Soon after my 21st birthday, I saw an Internal Medicine MD in Anchorage who took a look at my medical records, poked me in a few places, and proclaimed he knew what was wrong with me. I had Fibromyalgia. He explained that it was chronic pain condition caused by a sleep disorder. For some reason my body wasn’t getting stage 4 sleep on its own but with proper medication, lifestyle changes, and regular exercise I could control my symptoms. It took several months of trying medications before I found one that helped (cyclobenzaprine). The drug combined with a sleep schedule and walking almost daily pushed the pain and fatigue down to manageable levels. I finished out my college career in fairly good health and in off campus housing.

Is Integrative/Functional Medicine Right For You?

That is a question you have to ask yourself before seeking out a clinic. I went with IM because my health was continuing to decline and I had multiple bad reactions to standard treatments used by conventional doctors. Many dysautonomia patients have blogged about their experiences with IM and how it their improved their quality of life. My previous medical provider also recommended it.

Integrative/Functional medicine uses a holistic method of medicine and many IM clinics have Osteopathic doctors on staff as well as massage therapists, nutritionists, and acupuncturists. They treat the whole body as one interconnected system and use a variety of evidence based methods to improve the quality of life of their patients. It requires a shift in thinking from the treating symptoms model of medicine to finding the underlying causes of illness, which may be genetic, cellular, hormonal, microbial, viral or any combination there of, and personalizing treatment to improve function. It’s not a cure for chronic systemic illnesses but it is a method to gain control over them. It’s also not an easy process – there are no taking pills and you feel better in a few weeks. It requires experimentation with supplements, medications, diet, exercise, and alternative therapies to find the best combination for you. You’re also not a passive participant in your care when it comes to Integrative/Functional Medicine. My MD encourages me to read about my health problems and bring the information to her. She believes that a good patient is a well-informed patient. No one is more invested in improving your health than yourself.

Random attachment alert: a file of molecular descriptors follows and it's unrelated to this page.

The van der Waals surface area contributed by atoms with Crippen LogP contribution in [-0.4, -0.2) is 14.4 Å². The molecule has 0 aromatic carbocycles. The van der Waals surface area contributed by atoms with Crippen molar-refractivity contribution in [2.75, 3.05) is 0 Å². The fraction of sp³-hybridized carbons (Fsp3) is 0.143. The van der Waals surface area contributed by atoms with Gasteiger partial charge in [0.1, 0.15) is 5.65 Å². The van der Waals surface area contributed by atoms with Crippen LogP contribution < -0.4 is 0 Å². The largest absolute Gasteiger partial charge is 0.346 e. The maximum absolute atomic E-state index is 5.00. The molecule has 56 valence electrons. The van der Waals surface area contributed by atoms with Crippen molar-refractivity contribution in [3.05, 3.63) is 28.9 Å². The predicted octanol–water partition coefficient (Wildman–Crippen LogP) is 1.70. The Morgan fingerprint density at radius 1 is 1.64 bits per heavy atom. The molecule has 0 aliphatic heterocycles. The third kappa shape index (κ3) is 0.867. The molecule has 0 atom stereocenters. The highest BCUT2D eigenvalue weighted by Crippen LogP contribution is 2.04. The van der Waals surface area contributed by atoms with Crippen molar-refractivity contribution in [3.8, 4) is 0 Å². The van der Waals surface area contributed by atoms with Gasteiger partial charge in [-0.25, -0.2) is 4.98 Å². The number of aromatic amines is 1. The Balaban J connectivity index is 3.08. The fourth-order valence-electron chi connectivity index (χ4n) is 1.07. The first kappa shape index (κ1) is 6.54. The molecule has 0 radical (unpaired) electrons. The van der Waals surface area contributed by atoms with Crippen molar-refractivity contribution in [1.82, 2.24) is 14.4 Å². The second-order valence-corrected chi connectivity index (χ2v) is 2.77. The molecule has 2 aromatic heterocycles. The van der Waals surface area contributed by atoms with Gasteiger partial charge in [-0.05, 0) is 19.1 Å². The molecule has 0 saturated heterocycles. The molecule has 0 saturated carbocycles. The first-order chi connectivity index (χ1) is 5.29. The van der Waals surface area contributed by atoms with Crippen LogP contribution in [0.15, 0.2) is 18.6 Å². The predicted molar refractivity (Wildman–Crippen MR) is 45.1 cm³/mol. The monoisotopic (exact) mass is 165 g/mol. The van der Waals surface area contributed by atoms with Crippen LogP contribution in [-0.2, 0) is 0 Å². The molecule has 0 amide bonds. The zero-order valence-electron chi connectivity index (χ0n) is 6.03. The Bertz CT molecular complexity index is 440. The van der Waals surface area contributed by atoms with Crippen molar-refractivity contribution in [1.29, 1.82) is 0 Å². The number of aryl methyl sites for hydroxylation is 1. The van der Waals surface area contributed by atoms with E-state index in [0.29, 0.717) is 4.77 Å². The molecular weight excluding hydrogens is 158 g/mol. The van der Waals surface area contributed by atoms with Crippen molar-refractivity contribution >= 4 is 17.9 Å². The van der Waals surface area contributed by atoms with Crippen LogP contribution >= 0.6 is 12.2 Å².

I’ve been criticized for advocating Integrative/Functional Medicine and sharing my journey with the world. Make no mistake, this is my journey and my experiences with Integrative/Functional Medicine and I am seeing improvement using their methods. My health still has lots of ups and downs but overall I am improving. I won’t stop advocating or writing about my experiences because if it helps one person improve their own symptoms that’s more than my detractors can say about their negativity. Hope is never a bad thing whereas negativity is toxic.